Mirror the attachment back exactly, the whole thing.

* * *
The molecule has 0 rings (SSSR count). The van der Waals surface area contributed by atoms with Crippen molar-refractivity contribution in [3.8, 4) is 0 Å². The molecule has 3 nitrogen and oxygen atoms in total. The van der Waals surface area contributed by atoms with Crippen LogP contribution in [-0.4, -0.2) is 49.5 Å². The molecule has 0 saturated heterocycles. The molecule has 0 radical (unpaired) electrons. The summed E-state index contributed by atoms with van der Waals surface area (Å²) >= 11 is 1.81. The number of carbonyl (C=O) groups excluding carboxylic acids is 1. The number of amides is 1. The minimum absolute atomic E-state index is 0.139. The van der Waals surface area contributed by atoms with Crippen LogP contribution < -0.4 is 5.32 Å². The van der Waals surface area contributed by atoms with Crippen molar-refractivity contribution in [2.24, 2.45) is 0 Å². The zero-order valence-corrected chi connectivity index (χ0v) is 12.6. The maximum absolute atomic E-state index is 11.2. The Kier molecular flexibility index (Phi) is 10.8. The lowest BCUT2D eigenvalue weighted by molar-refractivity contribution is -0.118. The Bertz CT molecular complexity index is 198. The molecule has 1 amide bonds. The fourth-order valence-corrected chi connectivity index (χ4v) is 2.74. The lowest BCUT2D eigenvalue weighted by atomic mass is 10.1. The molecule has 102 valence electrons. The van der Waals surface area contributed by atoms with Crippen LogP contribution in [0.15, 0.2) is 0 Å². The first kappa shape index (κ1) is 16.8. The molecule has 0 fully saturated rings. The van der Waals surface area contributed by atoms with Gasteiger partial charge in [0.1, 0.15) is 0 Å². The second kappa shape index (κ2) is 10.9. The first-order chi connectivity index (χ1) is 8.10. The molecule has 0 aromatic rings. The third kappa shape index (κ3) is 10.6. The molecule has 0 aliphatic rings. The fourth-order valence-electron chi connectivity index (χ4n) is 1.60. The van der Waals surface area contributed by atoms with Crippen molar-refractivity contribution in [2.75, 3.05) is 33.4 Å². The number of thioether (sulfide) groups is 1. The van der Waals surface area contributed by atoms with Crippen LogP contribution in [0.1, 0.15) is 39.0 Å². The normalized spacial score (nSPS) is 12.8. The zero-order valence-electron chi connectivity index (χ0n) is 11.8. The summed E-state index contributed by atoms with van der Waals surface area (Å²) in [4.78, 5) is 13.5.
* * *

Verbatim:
The molecule has 0 rings (SSSR count). The van der Waals surface area contributed by atoms with Crippen molar-refractivity contribution in [3.8, 4) is 0 Å². The molecule has 3 nitrogen and oxygen atoms in total. The van der Waals surface area contributed by atoms with Crippen LogP contribution in [-0.4, -0.2) is 49.5 Å². The molecule has 0 saturated heterocycles. The molecule has 0 radical (unpaired) electrons. The summed E-state index contributed by atoms with van der Waals surface area (Å²) >= 11 is 1.81. The number of carbonyl (C=O) groups excluding carboxylic acids is 1. The number of amides is 1. The minimum absolute atomic E-state index is 0.139. The van der Waals surface area contributed by atoms with Crippen LogP contribution < -0.4 is 5.32 Å². The van der Waals surface area contributed by atoms with Crippen molar-refractivity contribution in [2.24, 2.45) is 0 Å². The zero-order valence-corrected chi connectivity index (χ0v) is 12.6. The maximum absolute atomic E-state index is 11.2. The Kier molecular flexibility index (Phi) is 10.8. The lowest BCUT2D eigenvalue weighted by molar-refractivity contribution is -0.118. The Bertz CT molecular complexity index is 198. The molecule has 1 amide bonds. The fourth-order valence-corrected chi connectivity index (χ4v) is 2.74. The lowest BCUT2D eigenvalue weighted by atomic mass is 10.1. The molecule has 102 valence electrons. The van der Waals surface area contributed by atoms with Crippen LogP contribution in [0.15, 0.2) is 0 Å². The first kappa shape index (κ1) is 16.8. The molecule has 0 fully saturated rings. The van der Waals surface area contributed by atoms with Gasteiger partial charge in [0.1, 0.15) is 0 Å². The second kappa shape index (κ2) is 10.9. The first-order chi connectivity index (χ1) is 8.10. The molecule has 0 aromatic rings. The third kappa shape index (κ3) is 10.6. The molecule has 0 aliphatic rings. The fourth-order valence-electron chi connectivity index (χ4n) is 1.60. The van der Waals surface area contributed by atoms with Crippen molar-refractivity contribution in [2.75, 3.05) is 33.4 Å². The number of thioether (sulfide) groups is 1. The van der Waals surface area contributed by atoms with Crippen LogP contribution in [0.1, 0.15) is 39.0 Å². The normalized spacial score (nSPS) is 12.8. The zero-order valence-electron chi connectivity index (χ0n) is 11.8. The summed E-state index contributed by atoms with van der Waals surface area (Å²) in [4.78, 5) is 13.5.